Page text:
Off-centered cheer

Shake up your holiday table with showstopper dinners that aren’t just turkey or ham

Photo courtesy of Azteca Market
DRINK UP: Atascadero’s Azteca Market will offer a Guatemalan fruit punch called ponche as a 16-ounce cup or as part of a traditional Latin American holiday meal come December.

Family gatherings for Oceano resident Lisa Price and her folks rarely followed the traditional route.

Her dad wanted a party for his celebration of life. When he passed away, Price did just that. The family scattered his ashes at Pirate’s Cove and welcomed 100 people at Price’s house afterward with a taco truck and a margarita machine.

“Food at our house has never been all that normal,” Price said with a laugh.

So why should the holiday season be any different?

“Nobody in the family is wild about turkey, but we ate it for decades to be polite,” she said. “One year, my dad asked, ‘Would you rather have prime rib?’”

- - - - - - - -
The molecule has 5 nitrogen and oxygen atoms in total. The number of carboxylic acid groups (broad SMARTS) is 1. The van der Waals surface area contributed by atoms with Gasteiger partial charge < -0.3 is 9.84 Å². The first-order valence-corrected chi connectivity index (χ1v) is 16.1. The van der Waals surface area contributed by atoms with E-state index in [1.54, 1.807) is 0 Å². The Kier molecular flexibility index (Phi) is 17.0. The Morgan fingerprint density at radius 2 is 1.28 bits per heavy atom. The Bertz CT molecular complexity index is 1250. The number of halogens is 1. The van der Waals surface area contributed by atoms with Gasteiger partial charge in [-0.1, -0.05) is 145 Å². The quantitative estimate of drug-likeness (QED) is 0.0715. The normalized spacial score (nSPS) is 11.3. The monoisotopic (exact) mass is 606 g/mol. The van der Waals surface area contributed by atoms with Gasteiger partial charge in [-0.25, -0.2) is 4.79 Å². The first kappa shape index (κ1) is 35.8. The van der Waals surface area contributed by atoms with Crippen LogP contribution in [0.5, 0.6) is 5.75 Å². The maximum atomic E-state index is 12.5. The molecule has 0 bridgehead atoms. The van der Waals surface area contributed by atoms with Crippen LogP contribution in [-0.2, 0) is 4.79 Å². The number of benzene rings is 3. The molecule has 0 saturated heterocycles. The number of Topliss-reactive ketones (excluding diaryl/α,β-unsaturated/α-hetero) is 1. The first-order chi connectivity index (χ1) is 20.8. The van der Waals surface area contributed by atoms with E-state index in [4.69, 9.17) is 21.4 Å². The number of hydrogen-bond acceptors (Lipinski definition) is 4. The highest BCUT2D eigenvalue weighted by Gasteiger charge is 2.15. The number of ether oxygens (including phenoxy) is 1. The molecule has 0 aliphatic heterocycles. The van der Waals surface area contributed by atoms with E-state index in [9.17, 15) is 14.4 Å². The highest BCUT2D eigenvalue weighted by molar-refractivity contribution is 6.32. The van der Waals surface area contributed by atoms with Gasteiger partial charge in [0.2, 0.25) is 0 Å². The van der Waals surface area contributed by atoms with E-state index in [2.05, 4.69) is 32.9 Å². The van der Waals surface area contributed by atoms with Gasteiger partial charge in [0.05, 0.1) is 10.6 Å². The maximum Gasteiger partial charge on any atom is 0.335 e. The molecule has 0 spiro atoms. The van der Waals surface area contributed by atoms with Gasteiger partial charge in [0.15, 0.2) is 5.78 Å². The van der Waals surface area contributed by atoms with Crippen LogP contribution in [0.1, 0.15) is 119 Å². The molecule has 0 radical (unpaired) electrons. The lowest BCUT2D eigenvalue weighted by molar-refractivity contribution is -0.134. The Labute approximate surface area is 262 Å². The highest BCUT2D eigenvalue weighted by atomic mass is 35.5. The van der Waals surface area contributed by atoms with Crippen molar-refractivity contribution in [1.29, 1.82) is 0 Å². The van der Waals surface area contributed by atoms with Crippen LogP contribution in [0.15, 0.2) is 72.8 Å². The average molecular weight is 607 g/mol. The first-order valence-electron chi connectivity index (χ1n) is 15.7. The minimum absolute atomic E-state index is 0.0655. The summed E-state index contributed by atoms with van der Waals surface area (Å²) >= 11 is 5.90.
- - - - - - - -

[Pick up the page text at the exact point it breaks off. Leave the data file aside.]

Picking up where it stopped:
For 20 years since then, bovine won out over bird on their Thanksgiving table. Price, who lived in Orange County at the time, would purchase prime ribs from Stater Bros. Markets in Newport Beach and drive to San Luis Obispo County to her parents’ home. Now, she prefers Vons and the Arroyo Grande Meat Company. 

The bounty of ranch and seaside cultures make SLO and Santa Barbara counties a culinary playground for anyone who wants their holiday dinners to be something out of the ordinary. No matter the holiday, there are plenty of food suppliers and curators in both counties who can help amp up your feast. If all else fails, there’s always Chinese food for takeout. Just remember to order ahead.

Take Price’s Christmas dinners, where Thanksgiving prime rib gives way to king crab legs. The dinners started in Sacramento 20 years ago for an “orphans’ Christmas” with friends who couldn’t go home for the holidays. Price splits her Costco crab legs lengthwise, drizzles them with garlic butter, and slowly roasts them in the oven. Tablecloths gets swapped for newspaper sheets, and Price lays out bottles of wine, sourdough garlic bread, and bowls of salad.

“We have an absolute melee of crab shells flying around at Christmas, but everybody is satisfied with this amazing meal, and all you have to do is roll all the newspaper up and throw it in the trash when you’re done,” she said.